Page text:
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  Human Traffic The Weekend Has Landed
Year: 1999
Director: Justin Kerrigan
Stars: John Simm, Lorraine Pilkington, Shaun Parkes, Danny Dyer, Nicola Reynolds, Dean Davies, Jan Anderson, Terence Beesley, Stephanie Brooks, Richard Coyle, Helen Griffin, Emma Hall, Andrew Lincoln, Danny Midwinter, Carl Cox, Howard Marks, Jo Brand, Pete Tong
Genre: Comedy, DramaBuy from Amazon
Rating:  7 (from 1 vote)
Review: Jip (John Simm) and his Cardiff friends are looking for escape because they've all got problems they'd be happy to forget about for the space of a weekend. Jip has his sexual performance hangups to worry about on top of everything else, and today wouldn't you know it? The last girl (Jan Anderson) he tried to have sex with is in the shop he works in, and she walks right up to the counter. Jip wants to apologise about that night where it all became a letdown, but is too embarrassed, so he serves her and leaves it at that. If only he could have an easygoing relationship like he does with his mate Lulu (Lorraine Pilkington)...

There's a sequence in Human Traffic where two clubbers who are getting on a bit having been on the scene for ooh, about eight years, reminisce about how much better it was in the old days of 1991 with all the glow sticks and whistles and whatnot, and you can imagine ex-clubbers for years to come looking back on this film and the world it depicts with the same nostalgia. Writer and director Justin Kerrigan's comedy drama was so true to life it must have been born from living out these experiences, and even if you hadn't had the pleasure, or otherwise, authenticity was the order of the day.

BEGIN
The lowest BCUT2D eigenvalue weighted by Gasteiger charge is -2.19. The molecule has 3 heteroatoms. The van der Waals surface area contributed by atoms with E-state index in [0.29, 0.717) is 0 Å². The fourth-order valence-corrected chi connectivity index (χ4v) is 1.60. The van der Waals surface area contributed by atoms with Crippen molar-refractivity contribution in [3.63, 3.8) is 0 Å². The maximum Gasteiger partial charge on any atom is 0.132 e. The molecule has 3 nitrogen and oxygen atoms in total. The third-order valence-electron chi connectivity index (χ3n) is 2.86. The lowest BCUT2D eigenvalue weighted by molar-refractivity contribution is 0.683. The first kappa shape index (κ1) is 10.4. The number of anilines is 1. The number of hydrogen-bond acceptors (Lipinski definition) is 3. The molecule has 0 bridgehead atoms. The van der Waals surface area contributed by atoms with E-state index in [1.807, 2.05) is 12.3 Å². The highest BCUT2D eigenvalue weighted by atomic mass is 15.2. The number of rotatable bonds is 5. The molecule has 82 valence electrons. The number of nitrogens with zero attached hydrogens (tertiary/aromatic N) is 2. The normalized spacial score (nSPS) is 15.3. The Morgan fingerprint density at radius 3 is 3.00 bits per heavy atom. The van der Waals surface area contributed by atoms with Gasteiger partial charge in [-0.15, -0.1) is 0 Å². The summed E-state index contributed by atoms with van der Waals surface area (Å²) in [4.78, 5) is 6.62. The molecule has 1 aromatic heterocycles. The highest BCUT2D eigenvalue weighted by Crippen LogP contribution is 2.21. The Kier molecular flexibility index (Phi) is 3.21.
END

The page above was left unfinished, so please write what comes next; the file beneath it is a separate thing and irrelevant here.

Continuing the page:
Or the theme of the night, whatever. Despite appearances, there was a story here, carried effortlessly by a willing cast portraying the five friends we follow on a typical adventure. There's also Koop (Shaun Parkes) who actually enjoys his job working in an independent record store but is unreasonably concerned that his affectionate girlfriend Nina (Nicola Reynolds) might be interested in other men when it's plain for everyone else to see she isn't. She has just packed in her fast food job after reaching the end of her tether, and joined the ranks of the unemployed, along with Moff (Danny Dyer).

Now Moff is seen as the film's figure of fun as well as the supplier of ecstasy to the others, but I wonder how seriously they'd take him if he did indeed stop selling them drugs as he threatens emptily near the end. You can't get away from the fact that Human Traffic is a narcotic-drenched film, but Kerrigan merely presents this as he sees it: you can have a really great time while out of your head, but be aware of the comedown that awaits you the next day, or sooner. Any stern moralising would have jolted with the rest of the tone.

And that tone is kept endlessly inventive thanks to the method of filling every scene with gags, fantasy sequences and tricks to keep up with even the shortest attention span. From the fast food outlet workers moving like production line robots to the new National Anthem singalong to Jip and Lulu reviewing his recent night of impotence and commenting on what went wrong, it barrels along merrily, and although yet another Star Wars conversation might be lazy, it does convincingly fizzle out. Surprisingly, there's quite a lot of time devoted to the days after the night of clubbing to put things in perspective, and it only contributes to the faithfulness of how it is to live these characters' lives. All this and a soundtrack chosen by Pete Tong is the icing on the cake.
Reviewer: Graeme Clark


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